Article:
- The art of the Con
Plagiarism Around the Globe
They say that imitation is the sincerest
form of flattery. Courts have spent years pondering when flattery shades
into copyright infringement or theft of the written word, inventions
and music. The CIA and Russiaâ€™s KGB has perfected this sincerest
form of flattery. Entire nations have made plagiarism and copyright
violations a national pastime: Japan and India have made a lifeâ€™s
work of reverse engineering; Japan, in consumer goods and machinery,
and India in pharmaceuticals. Several Asian nations have advanced talents
in forging software and music. Astoundingly, over ninety-percent of
the software invented by American companies is illegally copied in Asia.
Stanley, a neighborhood in Hong Kong, is a world center for knocking
off expensive designer label goods, whose bona fide manufacturers spend
a fortune on public relations and advertising to create the right cachet.
In New York Cityâ€™s Chinatown, a Mecca for bargain-hunting tourists
with an eye for credible fakes, cops recently seized $200 million worth
of knock-offs stashed in an underground storage facility. Itâ€™s
a big business and in spit of the fact that we would like to say that
we are above such things, the facts argue differently.
In the same general category, software is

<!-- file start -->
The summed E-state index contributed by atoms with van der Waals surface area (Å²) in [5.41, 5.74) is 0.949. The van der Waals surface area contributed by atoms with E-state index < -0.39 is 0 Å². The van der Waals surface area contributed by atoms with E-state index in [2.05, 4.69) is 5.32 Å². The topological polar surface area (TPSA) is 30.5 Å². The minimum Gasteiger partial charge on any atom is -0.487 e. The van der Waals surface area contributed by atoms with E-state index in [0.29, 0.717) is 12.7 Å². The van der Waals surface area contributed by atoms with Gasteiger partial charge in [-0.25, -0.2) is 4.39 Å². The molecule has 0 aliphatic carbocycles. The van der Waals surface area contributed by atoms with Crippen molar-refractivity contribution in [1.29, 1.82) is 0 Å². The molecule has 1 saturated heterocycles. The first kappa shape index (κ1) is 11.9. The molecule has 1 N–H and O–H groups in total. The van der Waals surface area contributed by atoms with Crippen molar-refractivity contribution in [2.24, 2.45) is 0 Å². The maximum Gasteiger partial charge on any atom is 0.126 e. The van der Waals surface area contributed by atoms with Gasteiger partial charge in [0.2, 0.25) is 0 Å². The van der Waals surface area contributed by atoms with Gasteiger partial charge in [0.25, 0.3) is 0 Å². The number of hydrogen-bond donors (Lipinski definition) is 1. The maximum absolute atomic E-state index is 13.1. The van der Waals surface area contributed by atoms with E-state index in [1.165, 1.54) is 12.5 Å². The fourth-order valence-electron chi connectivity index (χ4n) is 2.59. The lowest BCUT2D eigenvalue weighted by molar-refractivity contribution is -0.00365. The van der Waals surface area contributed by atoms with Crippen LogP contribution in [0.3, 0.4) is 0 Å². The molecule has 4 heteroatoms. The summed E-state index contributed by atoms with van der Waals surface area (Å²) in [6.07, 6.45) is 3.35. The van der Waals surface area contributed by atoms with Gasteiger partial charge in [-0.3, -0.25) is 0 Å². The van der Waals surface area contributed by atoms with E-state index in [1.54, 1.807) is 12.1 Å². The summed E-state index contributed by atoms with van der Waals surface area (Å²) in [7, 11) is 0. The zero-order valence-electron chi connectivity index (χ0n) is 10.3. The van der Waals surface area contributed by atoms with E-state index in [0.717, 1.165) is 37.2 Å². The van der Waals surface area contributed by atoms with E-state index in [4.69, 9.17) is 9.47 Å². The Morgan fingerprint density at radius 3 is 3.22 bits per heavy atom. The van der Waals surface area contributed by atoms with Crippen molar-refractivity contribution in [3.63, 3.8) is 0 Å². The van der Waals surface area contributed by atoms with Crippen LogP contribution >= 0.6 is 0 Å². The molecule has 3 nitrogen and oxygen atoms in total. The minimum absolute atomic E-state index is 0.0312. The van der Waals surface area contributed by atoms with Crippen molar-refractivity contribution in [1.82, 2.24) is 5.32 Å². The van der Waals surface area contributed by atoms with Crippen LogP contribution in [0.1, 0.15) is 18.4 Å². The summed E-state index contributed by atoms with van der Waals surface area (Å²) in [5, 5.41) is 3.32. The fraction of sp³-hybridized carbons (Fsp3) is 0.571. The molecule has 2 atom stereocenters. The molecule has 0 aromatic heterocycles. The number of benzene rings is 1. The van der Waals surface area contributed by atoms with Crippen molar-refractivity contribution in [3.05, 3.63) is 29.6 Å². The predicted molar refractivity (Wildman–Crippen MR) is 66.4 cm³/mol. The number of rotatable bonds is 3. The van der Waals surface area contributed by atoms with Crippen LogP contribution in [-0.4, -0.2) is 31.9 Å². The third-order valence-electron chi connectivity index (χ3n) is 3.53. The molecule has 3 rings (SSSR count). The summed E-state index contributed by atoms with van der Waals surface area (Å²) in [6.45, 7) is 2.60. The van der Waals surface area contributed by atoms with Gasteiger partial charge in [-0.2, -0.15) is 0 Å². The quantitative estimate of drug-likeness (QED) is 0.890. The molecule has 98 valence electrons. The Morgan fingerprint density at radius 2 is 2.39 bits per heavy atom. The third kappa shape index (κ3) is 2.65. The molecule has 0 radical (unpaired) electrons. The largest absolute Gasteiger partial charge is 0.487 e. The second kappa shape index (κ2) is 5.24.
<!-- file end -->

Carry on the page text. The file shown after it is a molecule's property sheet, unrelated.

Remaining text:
the target of people that want to do things a little cheaper and do
not fear the results of their actions. No less than 90 percent of the
software sold in as written by American companies is illegally copied,
packaged and sold. Microsoft in particular, tours the world trying to
put a lid on this practice with no discernable result.
movie theaters literally do not exist because everyone has a VCR and
American movies are illegally distributed there before they hit the
screens in the USA. These movies are purchased from local vendors for
a couple of bucks and the entire family will sit around the television
set and watch it. Nevertheless, the copying of new movies doesnâ€™t
have to be on the other side of the globe. The day a hot new movie that
is going to be released; one of the gang of intellectual property thieves,
grabs a seat up front in quiet movie theater and shots the film with
a video camera. Meanwhile his cohorts are busily at work at their print
shop making glossy covers for the DVDs or VCRs that are to be mass-produced.
Within a day, the movies are on the street being hawked by vendors at
$5 a copy at least in New York. Moreover, no one seems to care, not
even the police as few of these illegals are ever even made to move
their location where they are displaying their illegal wares.